This channel is not going to run in reverse, though. The factories are in Asia for good. In terms of tech demand, the question is what kind of increase would stimulate U.S-based spending. I’m going to think about that.

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Reader Comments

Brandon W

August 24, 2007 10:44 AM

An accelerating shift to telecommuting workers could drive tech spending. There's no reason companies should have to shoulder the expense of office space when that burden can be pushed off on to employees, thereby increasing the bottom line. Employees get the perk of saving on gasoline and working in their pajamas. Best Buy has implemented this in recent years and seen 10%+ growth in productivity almost immediately. So you get a 10% productivity burst while also taking much of the cost burden of office space off your company. There will be some tech spending necessary (such as Voice-over-IP telephony and Virtual Private Networks) to broadly implement telecommuting, but computers are cheaper than real estate and maintaining office buildings. Since virtually all new job growth in recent years has been from companies with fewer than 20 employees, those small companies can enjoy the lower-cost of virtual workspace, and not pay for so much (or perhaps, any) office space. What this may do to the commercial real estate market is outside the scope of the discussion.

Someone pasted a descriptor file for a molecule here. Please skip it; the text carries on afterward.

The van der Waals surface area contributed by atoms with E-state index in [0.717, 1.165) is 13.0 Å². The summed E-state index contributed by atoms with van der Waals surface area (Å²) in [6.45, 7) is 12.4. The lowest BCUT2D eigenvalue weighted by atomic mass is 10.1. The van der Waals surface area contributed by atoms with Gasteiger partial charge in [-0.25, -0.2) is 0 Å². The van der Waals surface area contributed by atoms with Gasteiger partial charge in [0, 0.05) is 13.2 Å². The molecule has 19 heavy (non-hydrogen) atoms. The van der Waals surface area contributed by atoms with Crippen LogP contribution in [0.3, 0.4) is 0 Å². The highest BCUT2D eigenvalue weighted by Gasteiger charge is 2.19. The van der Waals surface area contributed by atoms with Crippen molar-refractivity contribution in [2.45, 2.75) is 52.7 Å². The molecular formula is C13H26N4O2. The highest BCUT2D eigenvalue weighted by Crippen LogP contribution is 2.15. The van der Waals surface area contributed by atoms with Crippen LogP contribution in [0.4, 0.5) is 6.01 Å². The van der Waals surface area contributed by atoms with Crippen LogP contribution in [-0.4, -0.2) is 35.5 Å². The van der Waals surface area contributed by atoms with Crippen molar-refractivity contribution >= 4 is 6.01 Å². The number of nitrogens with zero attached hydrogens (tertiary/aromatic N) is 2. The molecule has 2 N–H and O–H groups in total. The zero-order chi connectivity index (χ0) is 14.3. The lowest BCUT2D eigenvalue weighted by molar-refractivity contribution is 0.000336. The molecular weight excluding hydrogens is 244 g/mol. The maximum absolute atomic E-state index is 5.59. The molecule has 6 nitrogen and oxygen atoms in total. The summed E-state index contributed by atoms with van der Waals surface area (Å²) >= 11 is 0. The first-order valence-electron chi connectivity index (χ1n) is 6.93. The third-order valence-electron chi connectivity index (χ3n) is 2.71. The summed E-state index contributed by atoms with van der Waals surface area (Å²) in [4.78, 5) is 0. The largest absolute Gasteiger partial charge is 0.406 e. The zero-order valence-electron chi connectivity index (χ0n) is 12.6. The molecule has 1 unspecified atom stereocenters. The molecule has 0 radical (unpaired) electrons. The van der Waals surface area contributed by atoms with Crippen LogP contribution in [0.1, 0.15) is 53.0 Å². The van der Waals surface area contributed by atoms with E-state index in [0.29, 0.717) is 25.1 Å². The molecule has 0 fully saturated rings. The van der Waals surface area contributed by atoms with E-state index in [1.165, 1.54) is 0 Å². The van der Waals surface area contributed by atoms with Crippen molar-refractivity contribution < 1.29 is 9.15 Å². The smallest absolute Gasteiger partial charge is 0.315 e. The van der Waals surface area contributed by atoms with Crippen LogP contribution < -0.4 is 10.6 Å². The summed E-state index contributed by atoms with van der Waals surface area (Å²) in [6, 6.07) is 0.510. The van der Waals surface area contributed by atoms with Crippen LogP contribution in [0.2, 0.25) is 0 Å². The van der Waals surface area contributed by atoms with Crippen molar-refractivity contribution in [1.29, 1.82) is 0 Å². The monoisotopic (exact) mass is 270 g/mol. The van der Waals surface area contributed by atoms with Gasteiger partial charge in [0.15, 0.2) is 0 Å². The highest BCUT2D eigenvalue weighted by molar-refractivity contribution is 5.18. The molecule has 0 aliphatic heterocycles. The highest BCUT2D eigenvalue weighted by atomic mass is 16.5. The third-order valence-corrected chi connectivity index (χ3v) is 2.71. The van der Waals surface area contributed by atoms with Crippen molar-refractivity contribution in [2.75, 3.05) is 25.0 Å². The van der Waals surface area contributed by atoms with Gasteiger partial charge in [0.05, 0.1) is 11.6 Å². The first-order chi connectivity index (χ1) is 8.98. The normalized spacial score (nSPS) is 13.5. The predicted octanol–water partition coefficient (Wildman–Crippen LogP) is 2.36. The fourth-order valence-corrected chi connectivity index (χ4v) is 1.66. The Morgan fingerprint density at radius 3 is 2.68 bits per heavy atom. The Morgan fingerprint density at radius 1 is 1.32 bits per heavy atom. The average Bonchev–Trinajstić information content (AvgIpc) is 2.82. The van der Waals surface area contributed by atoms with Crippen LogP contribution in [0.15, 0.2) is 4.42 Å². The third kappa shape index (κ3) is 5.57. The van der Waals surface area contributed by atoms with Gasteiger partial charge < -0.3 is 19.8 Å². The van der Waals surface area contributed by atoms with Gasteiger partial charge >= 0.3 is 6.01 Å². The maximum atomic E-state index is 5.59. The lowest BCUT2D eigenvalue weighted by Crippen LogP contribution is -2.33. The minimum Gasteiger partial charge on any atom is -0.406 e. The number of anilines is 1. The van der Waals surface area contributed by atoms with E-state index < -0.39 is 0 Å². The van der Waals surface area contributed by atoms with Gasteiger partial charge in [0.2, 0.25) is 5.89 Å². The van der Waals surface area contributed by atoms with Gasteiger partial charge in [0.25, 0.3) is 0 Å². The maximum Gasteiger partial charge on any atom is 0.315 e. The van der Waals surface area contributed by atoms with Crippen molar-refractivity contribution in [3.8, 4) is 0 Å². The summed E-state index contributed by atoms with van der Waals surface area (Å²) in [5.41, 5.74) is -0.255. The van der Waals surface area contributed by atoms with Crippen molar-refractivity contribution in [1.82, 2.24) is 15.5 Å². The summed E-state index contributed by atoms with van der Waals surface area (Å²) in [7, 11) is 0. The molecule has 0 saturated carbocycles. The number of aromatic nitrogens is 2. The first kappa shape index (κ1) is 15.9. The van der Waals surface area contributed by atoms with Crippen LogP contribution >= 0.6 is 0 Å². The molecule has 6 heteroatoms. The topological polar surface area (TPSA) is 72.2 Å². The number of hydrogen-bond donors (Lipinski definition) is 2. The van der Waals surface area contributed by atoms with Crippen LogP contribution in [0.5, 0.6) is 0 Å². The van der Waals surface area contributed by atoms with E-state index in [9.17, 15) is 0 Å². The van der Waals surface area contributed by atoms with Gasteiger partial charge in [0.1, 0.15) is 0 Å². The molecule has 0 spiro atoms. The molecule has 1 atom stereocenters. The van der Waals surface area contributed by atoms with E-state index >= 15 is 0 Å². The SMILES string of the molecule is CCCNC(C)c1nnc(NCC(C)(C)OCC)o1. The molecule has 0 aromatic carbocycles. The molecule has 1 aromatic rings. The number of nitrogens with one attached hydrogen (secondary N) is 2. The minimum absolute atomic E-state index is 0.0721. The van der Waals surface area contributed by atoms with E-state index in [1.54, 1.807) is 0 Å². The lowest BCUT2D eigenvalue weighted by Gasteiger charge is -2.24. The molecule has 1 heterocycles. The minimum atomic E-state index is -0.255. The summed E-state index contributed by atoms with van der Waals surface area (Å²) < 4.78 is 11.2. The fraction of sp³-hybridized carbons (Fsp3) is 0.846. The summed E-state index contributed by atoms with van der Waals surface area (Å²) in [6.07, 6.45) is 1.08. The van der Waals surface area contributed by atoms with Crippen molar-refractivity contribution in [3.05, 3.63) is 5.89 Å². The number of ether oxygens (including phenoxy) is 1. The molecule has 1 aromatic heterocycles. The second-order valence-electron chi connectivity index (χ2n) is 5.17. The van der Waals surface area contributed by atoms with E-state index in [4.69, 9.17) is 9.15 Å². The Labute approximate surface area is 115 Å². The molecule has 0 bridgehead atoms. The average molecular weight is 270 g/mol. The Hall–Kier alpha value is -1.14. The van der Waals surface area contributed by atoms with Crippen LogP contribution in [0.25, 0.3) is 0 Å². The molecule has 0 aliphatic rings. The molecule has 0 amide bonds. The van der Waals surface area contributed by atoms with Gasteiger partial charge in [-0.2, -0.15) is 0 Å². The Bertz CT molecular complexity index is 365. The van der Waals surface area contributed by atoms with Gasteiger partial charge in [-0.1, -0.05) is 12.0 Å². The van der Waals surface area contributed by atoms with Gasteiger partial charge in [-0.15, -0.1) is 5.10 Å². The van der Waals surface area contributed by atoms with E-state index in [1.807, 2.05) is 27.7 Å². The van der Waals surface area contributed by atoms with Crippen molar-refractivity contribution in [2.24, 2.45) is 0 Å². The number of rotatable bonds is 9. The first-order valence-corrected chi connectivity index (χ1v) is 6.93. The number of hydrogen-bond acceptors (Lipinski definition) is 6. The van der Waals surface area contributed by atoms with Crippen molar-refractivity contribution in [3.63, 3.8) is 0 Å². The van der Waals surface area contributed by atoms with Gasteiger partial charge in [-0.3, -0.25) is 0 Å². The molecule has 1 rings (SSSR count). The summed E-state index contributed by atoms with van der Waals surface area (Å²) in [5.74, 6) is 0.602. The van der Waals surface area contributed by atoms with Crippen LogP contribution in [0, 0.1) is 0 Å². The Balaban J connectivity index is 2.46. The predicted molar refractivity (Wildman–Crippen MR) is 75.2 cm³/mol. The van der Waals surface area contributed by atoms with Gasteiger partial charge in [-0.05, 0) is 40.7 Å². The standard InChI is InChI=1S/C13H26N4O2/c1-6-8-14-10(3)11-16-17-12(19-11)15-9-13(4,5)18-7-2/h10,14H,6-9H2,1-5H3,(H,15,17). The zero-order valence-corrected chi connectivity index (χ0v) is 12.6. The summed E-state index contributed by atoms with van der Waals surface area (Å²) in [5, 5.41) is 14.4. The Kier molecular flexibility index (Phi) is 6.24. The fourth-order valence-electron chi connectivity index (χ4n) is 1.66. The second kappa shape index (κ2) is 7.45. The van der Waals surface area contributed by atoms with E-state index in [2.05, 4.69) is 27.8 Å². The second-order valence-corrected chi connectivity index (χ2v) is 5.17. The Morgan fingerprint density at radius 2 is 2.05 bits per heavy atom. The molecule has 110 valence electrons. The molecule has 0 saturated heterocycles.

Mike McCune

August 25, 2007 02:35 PM

Michael, I'm not sure that it was a tech bust that turned into a housing boom as much as it may have been a housing boom that busted the tech boom. And that housing boom (at least in the USA) may have been started by 1998's Tax Act significantly altering the rules regarding capital gains on residential housing. It also was the act that created ROTH IRA's.